Opinion: there are many reasons why young people in Ireland watch porn, so how can we support them in navigating their online sexual lives?

Irish people are among the largest users of online porn in the world (sixth to be precise). Our recent research shows that Irish young people also see porn for the first time at an early age: 58% of young men report seeing porn for the first time under the age of 13. The Irish also watch porn on a regular basis, with 70% of young men and 15% of women watching porn every week. 

People in Ireland watch porn for several reasons. First, and perhaps most unsurprisingly, they do so to get turned on. They mainly do this alone, but 22% also report having watched porn with their partners. Women watch porn out of curiosity more than men and 50% of both men and women say that they have used porn to learn about sex.

Porn is informative in a few ways. It provides detailed information about a range of sexual behaviours, close-up footage of genitalia, examples of sexual functioning and an awareness that sex can be pleasurable. However, these representations can be limited and often fail to represent realistic sexual encounters.

From RTÉ Radio 1's Ray D'Arcy Show, Kate Dawson discusses her study which tracked young people's engagement with pornography

However, mainstream porn can be a pretty bad educator related to sexual safety. Condom use, sexual negotiation and verbal consent communication are seldom portrayed. Certain behaviours, which may require exercising additional sensitivity or caution, are often represented as being easy.

The primary concern of parents, educators and policy makers in this regard is that young people will think that porn is a realistic portrayal of real-world sex and seek to replicate it. We know from research done by our colleagues at Zagreb University that perceived porn realism is highest during early adolescence. According to findings from the Health Behaviour in School-aged Children study, this is also a time where Irish young people are beginning to become sexually active.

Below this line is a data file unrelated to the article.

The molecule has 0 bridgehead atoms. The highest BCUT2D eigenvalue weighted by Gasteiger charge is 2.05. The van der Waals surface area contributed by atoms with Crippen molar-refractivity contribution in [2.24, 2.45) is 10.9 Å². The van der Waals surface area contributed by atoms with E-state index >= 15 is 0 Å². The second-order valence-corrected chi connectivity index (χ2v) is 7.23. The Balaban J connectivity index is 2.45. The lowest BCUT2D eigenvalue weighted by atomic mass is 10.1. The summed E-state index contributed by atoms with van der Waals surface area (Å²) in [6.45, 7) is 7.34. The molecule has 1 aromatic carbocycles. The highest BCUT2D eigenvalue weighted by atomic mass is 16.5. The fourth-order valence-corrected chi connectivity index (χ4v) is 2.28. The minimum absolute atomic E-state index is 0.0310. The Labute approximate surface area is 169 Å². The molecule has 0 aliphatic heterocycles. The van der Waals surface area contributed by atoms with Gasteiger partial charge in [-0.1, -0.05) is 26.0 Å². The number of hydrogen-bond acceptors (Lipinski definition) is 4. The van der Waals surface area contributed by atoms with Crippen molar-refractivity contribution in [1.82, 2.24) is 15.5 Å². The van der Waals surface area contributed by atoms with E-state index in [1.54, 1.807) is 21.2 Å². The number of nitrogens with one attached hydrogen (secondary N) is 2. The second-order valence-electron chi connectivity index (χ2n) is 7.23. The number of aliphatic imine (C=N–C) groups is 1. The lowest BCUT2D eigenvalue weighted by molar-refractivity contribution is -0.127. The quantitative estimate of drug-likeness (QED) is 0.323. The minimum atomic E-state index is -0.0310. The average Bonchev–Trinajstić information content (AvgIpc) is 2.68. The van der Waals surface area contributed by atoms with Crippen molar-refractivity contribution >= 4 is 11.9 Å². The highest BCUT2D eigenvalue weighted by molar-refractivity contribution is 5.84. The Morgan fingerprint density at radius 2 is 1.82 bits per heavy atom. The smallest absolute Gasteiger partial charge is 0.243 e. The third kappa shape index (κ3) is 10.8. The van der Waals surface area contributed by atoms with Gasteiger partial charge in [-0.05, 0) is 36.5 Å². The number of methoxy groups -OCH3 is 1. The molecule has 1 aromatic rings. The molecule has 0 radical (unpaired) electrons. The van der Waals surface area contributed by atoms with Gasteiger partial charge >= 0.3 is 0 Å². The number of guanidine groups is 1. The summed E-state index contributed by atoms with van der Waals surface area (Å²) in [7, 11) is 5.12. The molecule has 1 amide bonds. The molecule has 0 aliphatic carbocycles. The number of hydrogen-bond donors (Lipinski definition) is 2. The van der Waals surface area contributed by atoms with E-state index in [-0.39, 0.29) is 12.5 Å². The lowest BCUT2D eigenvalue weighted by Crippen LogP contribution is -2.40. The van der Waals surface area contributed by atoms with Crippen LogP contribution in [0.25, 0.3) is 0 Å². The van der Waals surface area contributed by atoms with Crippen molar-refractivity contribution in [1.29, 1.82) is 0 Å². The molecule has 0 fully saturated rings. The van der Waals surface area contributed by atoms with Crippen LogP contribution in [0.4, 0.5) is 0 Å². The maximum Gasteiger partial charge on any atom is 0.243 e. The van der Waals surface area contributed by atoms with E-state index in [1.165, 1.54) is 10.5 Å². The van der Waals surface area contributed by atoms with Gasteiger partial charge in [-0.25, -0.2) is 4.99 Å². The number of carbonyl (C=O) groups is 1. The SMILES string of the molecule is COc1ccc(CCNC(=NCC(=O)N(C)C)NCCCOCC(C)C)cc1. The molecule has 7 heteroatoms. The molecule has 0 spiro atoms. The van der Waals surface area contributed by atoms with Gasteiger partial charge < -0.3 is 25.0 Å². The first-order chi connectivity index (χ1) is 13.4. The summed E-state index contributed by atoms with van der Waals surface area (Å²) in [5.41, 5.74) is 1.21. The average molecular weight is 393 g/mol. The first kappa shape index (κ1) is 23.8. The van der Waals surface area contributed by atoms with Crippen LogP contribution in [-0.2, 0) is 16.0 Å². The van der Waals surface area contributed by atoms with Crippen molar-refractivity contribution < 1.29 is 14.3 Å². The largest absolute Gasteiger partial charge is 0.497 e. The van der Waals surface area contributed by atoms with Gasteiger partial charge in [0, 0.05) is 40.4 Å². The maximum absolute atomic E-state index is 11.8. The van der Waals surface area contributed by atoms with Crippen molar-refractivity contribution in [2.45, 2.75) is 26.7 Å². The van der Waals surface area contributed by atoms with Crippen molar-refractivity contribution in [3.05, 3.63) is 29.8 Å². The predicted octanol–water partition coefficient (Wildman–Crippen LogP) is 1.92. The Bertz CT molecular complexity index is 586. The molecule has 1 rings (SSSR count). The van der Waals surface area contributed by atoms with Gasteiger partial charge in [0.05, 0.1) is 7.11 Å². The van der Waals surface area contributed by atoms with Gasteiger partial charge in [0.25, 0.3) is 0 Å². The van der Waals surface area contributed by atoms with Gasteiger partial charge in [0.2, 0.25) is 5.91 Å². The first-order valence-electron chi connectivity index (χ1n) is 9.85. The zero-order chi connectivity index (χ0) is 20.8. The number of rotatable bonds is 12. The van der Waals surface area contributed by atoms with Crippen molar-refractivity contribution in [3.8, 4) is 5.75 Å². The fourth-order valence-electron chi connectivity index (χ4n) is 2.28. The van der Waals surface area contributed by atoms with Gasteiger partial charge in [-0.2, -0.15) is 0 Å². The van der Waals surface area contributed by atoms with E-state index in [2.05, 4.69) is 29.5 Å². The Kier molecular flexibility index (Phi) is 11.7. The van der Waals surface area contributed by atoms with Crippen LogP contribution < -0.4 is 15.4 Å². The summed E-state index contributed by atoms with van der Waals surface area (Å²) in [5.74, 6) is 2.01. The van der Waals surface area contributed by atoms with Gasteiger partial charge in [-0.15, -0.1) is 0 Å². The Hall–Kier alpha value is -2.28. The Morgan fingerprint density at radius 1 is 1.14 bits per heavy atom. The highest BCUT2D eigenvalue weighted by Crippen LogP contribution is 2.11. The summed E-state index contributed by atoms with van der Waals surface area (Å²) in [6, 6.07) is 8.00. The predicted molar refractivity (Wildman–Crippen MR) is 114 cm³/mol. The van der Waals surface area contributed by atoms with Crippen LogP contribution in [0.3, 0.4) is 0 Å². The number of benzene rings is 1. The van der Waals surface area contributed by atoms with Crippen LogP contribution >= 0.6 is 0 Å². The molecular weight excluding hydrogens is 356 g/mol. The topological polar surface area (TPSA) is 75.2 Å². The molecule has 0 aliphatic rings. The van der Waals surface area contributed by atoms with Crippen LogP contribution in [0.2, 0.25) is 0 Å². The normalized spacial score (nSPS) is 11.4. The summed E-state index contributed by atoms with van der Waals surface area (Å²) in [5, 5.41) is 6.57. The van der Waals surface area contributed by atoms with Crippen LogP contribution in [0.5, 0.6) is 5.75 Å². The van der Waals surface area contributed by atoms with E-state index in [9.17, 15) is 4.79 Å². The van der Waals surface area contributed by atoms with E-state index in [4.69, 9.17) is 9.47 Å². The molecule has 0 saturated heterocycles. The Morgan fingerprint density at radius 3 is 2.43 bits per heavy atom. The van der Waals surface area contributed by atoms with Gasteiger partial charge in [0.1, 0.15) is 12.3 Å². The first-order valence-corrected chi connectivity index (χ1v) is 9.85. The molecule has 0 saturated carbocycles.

It is therefore very clear that there is a real need for youth to be equipped with information about pornography and be supported in developing skills necessary to critique sexual representations in media so that they can make healthy and informed decisions about their sexual lives. Porn literacy, defined as "the ability to deconstruct and critique sexual messages in pornography", has been suggested as a potential resolution in this context. A key component of porn literacy is that it should provide alternative points of view and the opportunity to discuss such beliefs in a safe and non-judgemental environment.

From RTÉ Radio 1's Pantisocracy, Taryn De Vere, Richie Sadlier, Shawna Scott and Dr. Paul Ryan discuss sex and the Irish with Panti